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Biden: Russia's Ukraine abuses 'make your blood run cold'

by The Associated Press | September 22, 2022 at 12:00 a.m.
President Joe Biden addresses the 77th session of the United Nations General Assembly on Wednesday, Sept. 21, 2022, at the U.N. headquarters. (AP Photo/Evan Vucci)

By AAMER MADHANI and ZEKE MILLER

Associated Press

UNITED NATIONS (AP) -- President Joe Biden declared at the United Nations on Wednesday that Russia has "shamelessly violated the core tenets" of the international body with its war in Ukraine as he summoned nations around the globe to stand firm in backing the Ukrainian resistance.

Delivering a forceful condemnation of Russia's seven-month invasion, Biden said reports of Russian abuses against civilians and its efforts to erase Ukraine and its culture "should make your blood run cold." He referenced President Vladimir Putin's announcement Wednesday that he had ordered a partial mobilization of reservists, a deeply unpopular step that sparked protests in Russia.

And Putin's new nuclear threats against Europe showed "reckless disregard" for Russia's responsibilities as a signer of the Treaty on the Non-Proliferation of Nuclear Weapons, Biden said.

He also criticized Russia for scheduling "sham referenda" this week in territory it has forcibly seized in Ukraine.

"A permanent member of the U..N Security Council invaded its neighbor, attempted to erase a sovereign state from the map. Russia has shamelessly violated the core tenets of the U.N. charter," he told his U.N. audience.

Biden's speech was part of an effort to maintain Russia's isolation on the global stage as the costs of war mount, worries about energy this winter loom and Congress is likely to look more skeptically on spending more on military defense. The president called on all nations, whether democracies or autocracies, to speak out against Russia's "brutal, needless war" and to bolster's Ukraine effort to defend itself.

"We will stand in solidarity against Russia's aggression, period," Biden said.

Biden also highlighted consequences of the invasion for the world's food supply, pledging $2.9 billion in global food security aid to address shortages caused by the war and the effects of climate change.

Biden, during his time at the U.N. General Assembly, met with Secretary General António Guterres and held his first meeting with new British Prime Minister Liz Truss, during which they discussed Russia's war, energy security and China. He was to meet with French President Emmanuel Macron later in the day.

He was also expected to press nations to meet an $18 billion target to replenish the Global Fund to Fight AIDS, tuberculosis and malaria, reiterating the U.S. commitment of $6 billion to that goal.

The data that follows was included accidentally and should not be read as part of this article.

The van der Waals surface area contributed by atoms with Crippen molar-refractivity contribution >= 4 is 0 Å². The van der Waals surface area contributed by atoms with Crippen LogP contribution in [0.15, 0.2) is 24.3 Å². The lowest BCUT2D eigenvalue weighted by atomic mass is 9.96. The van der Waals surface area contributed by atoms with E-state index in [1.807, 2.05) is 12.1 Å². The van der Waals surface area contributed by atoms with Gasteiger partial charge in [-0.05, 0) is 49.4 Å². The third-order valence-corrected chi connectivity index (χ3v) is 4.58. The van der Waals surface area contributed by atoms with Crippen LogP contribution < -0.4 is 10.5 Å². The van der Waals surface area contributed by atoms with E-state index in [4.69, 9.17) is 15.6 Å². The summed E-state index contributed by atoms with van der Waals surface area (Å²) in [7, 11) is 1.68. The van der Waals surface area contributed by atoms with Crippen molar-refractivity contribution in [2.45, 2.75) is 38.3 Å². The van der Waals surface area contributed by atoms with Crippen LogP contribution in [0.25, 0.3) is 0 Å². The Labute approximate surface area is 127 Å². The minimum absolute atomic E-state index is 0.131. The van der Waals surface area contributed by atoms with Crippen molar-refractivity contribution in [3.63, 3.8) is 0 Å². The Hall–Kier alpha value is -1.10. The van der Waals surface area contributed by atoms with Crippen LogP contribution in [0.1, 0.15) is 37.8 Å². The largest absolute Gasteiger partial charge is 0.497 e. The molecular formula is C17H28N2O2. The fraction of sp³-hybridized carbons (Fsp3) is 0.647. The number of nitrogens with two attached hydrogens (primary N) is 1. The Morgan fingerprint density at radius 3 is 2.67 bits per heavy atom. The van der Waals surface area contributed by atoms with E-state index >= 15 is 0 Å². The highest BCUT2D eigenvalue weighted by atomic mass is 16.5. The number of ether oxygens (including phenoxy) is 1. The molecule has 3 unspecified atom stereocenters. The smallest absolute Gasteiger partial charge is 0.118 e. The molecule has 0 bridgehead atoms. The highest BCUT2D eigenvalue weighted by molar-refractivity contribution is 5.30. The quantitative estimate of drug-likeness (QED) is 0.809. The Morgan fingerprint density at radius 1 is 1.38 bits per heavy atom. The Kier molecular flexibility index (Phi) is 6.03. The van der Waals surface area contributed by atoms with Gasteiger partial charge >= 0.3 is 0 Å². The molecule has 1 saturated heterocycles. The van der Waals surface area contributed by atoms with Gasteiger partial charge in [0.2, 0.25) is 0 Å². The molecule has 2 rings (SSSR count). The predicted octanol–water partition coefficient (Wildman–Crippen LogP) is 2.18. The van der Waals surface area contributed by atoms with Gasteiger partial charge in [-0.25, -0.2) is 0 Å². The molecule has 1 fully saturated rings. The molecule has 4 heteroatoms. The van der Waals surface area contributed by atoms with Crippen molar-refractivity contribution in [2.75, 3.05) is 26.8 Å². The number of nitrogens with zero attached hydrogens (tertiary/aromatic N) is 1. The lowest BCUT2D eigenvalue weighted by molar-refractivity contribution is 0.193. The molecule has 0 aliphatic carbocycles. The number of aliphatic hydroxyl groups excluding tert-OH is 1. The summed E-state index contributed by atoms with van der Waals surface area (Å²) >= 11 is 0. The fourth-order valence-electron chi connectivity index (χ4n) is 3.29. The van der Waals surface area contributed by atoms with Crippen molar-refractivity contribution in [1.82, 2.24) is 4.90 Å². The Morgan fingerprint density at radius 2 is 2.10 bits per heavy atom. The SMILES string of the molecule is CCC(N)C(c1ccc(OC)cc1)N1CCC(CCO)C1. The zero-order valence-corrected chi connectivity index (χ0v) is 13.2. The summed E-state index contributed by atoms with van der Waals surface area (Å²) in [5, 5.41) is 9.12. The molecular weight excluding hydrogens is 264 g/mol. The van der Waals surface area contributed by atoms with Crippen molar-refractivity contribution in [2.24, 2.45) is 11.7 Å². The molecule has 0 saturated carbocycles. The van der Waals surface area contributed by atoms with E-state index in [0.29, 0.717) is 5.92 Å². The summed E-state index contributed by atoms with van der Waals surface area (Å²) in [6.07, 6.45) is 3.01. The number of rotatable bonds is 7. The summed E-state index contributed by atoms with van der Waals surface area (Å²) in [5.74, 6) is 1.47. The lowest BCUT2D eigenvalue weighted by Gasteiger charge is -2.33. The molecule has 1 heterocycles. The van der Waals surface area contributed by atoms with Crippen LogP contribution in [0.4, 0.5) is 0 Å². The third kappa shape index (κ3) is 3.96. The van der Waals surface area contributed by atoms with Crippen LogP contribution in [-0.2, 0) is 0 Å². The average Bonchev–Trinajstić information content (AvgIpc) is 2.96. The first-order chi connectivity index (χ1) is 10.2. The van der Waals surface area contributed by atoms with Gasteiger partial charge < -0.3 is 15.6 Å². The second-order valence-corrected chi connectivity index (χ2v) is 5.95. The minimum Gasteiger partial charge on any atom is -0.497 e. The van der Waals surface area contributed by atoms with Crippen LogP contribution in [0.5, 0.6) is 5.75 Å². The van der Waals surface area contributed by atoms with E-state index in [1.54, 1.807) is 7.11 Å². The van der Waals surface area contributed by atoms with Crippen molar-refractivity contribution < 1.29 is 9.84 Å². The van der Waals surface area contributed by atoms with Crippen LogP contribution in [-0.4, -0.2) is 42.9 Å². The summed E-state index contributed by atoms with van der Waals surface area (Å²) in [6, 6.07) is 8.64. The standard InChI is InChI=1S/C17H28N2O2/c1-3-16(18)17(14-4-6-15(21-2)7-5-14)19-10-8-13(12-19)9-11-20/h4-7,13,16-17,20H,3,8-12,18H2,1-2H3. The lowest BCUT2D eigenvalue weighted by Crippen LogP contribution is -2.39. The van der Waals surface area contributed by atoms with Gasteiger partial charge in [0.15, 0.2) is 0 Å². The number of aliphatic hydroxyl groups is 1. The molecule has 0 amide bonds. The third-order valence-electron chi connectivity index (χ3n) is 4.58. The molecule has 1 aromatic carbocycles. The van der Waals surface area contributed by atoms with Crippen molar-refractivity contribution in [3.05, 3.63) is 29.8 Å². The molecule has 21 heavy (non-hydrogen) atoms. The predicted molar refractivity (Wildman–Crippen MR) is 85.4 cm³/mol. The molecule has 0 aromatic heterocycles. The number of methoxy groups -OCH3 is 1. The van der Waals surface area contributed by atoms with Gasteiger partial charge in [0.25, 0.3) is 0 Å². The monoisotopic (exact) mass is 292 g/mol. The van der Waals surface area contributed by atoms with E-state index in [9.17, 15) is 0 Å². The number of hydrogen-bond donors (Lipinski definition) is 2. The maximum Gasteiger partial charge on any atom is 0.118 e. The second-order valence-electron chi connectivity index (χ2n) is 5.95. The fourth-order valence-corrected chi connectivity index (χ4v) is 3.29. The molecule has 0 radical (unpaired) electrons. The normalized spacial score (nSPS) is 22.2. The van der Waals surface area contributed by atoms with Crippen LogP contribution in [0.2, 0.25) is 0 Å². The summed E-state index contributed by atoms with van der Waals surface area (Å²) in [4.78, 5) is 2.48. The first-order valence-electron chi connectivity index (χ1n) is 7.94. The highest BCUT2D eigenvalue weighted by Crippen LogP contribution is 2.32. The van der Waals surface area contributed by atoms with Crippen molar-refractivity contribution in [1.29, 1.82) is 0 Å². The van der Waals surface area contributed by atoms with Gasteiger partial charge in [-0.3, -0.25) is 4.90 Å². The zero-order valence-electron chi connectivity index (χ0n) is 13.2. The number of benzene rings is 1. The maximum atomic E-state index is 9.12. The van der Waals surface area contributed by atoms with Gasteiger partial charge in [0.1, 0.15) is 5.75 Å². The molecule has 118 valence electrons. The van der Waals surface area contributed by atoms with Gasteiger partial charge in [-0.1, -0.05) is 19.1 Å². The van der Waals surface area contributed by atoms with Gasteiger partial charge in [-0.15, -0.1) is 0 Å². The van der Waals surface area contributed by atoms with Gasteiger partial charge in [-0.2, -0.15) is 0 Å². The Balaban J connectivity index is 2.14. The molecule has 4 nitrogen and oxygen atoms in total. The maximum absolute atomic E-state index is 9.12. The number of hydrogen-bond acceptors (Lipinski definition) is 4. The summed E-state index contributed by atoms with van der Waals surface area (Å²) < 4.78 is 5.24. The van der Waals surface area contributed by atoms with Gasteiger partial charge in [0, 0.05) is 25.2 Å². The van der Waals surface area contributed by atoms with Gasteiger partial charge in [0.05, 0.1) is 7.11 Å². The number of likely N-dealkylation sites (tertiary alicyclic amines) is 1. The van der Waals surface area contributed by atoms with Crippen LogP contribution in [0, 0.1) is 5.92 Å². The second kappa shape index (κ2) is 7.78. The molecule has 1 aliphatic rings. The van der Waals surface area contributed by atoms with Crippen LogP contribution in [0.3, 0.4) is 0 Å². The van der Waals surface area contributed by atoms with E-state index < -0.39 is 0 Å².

But the heart of the president's visit to the U.N. this year was his full-throated censure of Russia as its war nears the seven-month mark. One of Russia's deputy U.N. ambassadors, Gennady Kuzmin, was sitting in Russia's seat during Biden's speech.

Biden was confronting no shortage of difficult issues as leaders gathered this year.

In addition to the Russian war in Ukraine, European fears that a recession could be just around the corner are heightened. Administration concerns grow by the day that time is running short to revive the Iran nuclear deal and over China's saber-rattling on Taiwan.

China's President Xi Jinping opted not to attend this year's U.N. gathering, but his country's conduct and intentions loomed large.

Weeks after tensions flared across the Taiwan Strait as China objected to the visit to Taiwan of House Speaker Nancy Pelosi, Biden called for "peace and stability" and said the U.S. would "oppose unilateral changes in the status quo by either side." That came days after Biden repeated that the U.S. would militarily assist Taiwan if China sought to invade.

Biden on Wednesday also declared that "fundamental freedoms are at risk in every part of our world," citing last month's U.N. human rights office report raising concerns about possible "crimes against humanity" in China's western region against Uyghurs and other largely Muslim ethnic groups.

He also singled out for criticism the military junta in Myanmar, the Taliban controlling Afghanistan, and Iran, where he said the U.S. supports protests in Iran that sprang up in recent days after a 22-year-old woman died while being held by the morality police for violating the country's Islamic dress code.

Print Headline: Biden: Russia's Ukraine abuses 'make your blood run cold'

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